Coffee and its consumption: benefits and risks.
Coffee is the leading worldwide beverage after water and its trade exceeds US $10 billion worldwide. Controversies regarding its benefits and risks still exist as reliable evidence is becoming available supporting its health promoting potential; however, some researchers have argued about the association of coffee consumption with cardiovascular complications and cancer insurgence. The health-promoting properties of coffee are often attributed to its rich phytochemistry, including caffeine, chlorogenic acid, caffeic acid, hydroxyhydroquinone (HHQ), etc. Many research investigations, epidemiological studies, and meta-analyses regarding coffee consumption revealed its inverse correlation with that of diabetes mellitus, various cancer lines, Parkinsonism, and Alzheimer's disease. Moreover, it ameliorates oxidative stress because of its ability to induce mRNA and protein expression, and mediates Nrf2-ARE pathway stimulation. Furthermore, caffeine and its metabolites help in proper cognitive functionality. Coffee lipid fraction containing cafestol and kahweol act as a safeguard against some malignant cells by modulating the detoxifying enzymes. On the other hand, their higher levels raise serum cholesterol, posing a possible threat to coronary health, for example, myocardial and cerebral infarction, insomnia, and cardiovascular complications. Caffeine also affects adenosine receptors and its withdrawal is accompanied with muscle fatigue and allied problems in those addicted to coffee. An array of evidence showed that pregnant women or those with postmenopausal problems should avoid excessive consumption of coffee because of its interference with oral contraceptives or postmenopausal hormones. This review article is an attempt to disseminate general information, health claims, and obviously the risk factors associated with coffee co3nsumption to scientists, allied stakeholders, and certainly readers.
Crit Rev Food Sci Nutr. 2011 Apr;51(4):363-7
Association of coffee drinking with total and cause-specific mortality.
BACKGROUND: Coffee is one of the most widely consumed beverages, but the association between coffee consumption and the risk of death remains unclear. METHODS: We examined the association of coffee drinking with subsequent total and cause-specific mortality among 229,119 men and 173,141 women in the National Institutes of Health-AARP Diet and Health Study who were 50 to 71 years of age at baseline. Participants with cancer, heart disease, and stroke were excluded. Coffee consumption was assessed once at baseline. RESULTS: During 5,148,760 person-years of follow-up between 1995 and 2008, a total of 33,731 men and 18,784 women died. In age-adjusted models, the risk of death was increased among coffee drinkers. However, coffee drinkers were also more likely to smoke, and, after adjustment for tobacco-smoking status and other potential confounders, there was a significant inverse association between coffee consumption and mortality. Adjusted hazard ratios for death among men who drank coffee as compared with those who did not were as follows: 0.99 (95% confidence interval [CI], 0.95 to 1.04) for drinking less than 1 cup per day, 0.94 (95% CI, 0.90 to 0.99) for 1 cup, 0.90 (95% CI, 0.86 to 0.93) for 2 or 3 cups, 0.88 (95% CI, 0.84 to 0.93) for 4 or 5 cups, and 0.90 (95% CI, 0.85 to 0.96) for 6 or more cups of coffee per day (P<0.001 for trend); the respective hazard ratios among women were 1.01 (95% CI, 0.96 to 1.07), 0.95 (95% CI, 0.90 to 1.01), 0.87 (95% CI, 0.83 to 0.92), 0.84 (95% CI, 0.79 to 0.90), and 0.85 (95% CI, 0.78 to 0.93) (P<0.001 for trend). Inverse associations were observed for deaths due to heart disease, respiratory disease, stroke, injuries and accidents, diabetes, and infections, but not for deaths due to cancer. Results were similar in subgroups, including persons who had never smoked and persons who reported very good to excellent health at baseline. CONCLUSIONS: In this large prospective study, coffee consumption was inversely associated with total and cause-specific mortality. Whether this was a causal or associational finding cannot be determined from our data. (Funded by the Intramural Research Program of the National Institutes of Health, National Cancer Institute, Division of Cancer Epidemiology and Genetics.).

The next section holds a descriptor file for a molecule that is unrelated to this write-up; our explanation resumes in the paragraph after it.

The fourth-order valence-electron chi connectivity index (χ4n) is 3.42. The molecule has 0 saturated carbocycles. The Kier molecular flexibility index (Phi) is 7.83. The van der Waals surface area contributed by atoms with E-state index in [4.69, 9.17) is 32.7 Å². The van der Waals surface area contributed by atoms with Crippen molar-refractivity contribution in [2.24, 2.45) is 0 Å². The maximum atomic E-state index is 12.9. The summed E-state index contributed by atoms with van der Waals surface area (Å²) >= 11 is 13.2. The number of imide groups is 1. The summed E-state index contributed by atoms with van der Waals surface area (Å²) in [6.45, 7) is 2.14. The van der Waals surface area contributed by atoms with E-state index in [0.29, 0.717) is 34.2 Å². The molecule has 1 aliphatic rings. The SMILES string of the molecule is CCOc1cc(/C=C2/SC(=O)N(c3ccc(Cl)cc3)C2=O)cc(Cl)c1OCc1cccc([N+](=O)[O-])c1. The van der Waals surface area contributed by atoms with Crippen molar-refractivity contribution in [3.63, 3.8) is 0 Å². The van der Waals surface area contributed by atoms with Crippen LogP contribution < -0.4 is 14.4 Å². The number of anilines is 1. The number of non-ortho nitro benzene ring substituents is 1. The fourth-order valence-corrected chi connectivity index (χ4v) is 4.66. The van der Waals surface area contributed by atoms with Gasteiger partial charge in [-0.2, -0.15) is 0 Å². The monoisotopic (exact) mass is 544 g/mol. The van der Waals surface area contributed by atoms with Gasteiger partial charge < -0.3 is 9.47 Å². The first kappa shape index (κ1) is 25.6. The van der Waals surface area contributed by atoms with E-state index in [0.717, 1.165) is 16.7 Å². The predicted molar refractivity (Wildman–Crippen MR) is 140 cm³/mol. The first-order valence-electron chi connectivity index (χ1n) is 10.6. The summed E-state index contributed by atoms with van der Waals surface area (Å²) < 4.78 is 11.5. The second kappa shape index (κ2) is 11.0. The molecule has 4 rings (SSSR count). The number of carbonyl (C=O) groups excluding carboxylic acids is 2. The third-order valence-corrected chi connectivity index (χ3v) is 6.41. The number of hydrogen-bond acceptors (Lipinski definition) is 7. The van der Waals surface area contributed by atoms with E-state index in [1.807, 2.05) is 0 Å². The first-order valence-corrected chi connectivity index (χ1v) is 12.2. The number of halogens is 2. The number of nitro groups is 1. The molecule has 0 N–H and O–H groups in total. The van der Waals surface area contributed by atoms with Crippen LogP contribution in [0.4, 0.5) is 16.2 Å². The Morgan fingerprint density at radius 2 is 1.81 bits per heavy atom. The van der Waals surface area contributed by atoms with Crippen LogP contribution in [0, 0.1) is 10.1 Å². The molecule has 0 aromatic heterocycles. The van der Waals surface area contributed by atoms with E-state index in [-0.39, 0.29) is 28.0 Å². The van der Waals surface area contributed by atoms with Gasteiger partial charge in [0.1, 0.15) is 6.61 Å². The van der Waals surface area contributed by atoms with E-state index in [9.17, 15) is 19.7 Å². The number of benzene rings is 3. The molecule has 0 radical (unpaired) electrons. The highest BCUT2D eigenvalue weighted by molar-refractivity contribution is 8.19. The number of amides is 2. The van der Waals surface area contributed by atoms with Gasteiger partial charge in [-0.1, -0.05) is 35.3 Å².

N Engl J Med. 2012 May 17;366(20):1891-904
Antioxidant-rich coffee reduces DNA damage, elevates glutathione status and contributes to weight control: results from an intervention study.
Epidemiological and experimental evidence increasingly suggests coffee consumption to be correlated to prevention or delay of degenerative diseases connected with oxidative cellular stress. In an intervention study comprising 33 healthy volunteers, we examined DNA-protective and antioxidative effects exerted in vivo by daily ingestion of 750 mL of freshly brewed coffee rich in both green coffee bean constituents as well as roast products. The study design encompassed an initial 4 wk of wash-out, followed by 4 wk of coffee intake and 4 wk of second wash-out. At the start and after each study phase blood samples were taken to monitor biomarkers of oxidative stress response. In addition, body weight/composition and intake of energy/nutrients were recorded. In the coffee ingestion period, the primary endpoint, oxidative DNA damage as measured by the Comet assay (± FPG), was markedly reduced (p<0.001). Glutathione level (p<0.05) and GSR-activity (p<0.01) were elevated. Body weight (p<0.01)/body fat (p<0.05) and energy (p<0.001)/nutrient (p<0.001-0.05) intake were reduced. Our results allow to conclude that daily consumption of 3-4 cups of brew from a special Arabica coffee exerts health beneficial effects, as evidenced by reduced oxidative damage, body fat mass and energy/nutrient uptake.
Mol Nutr Food Res. 2011 May;55(5):793-7
Instant coffee with high chlorogenic acid levels protects humans against oxidative damage of macromolecules.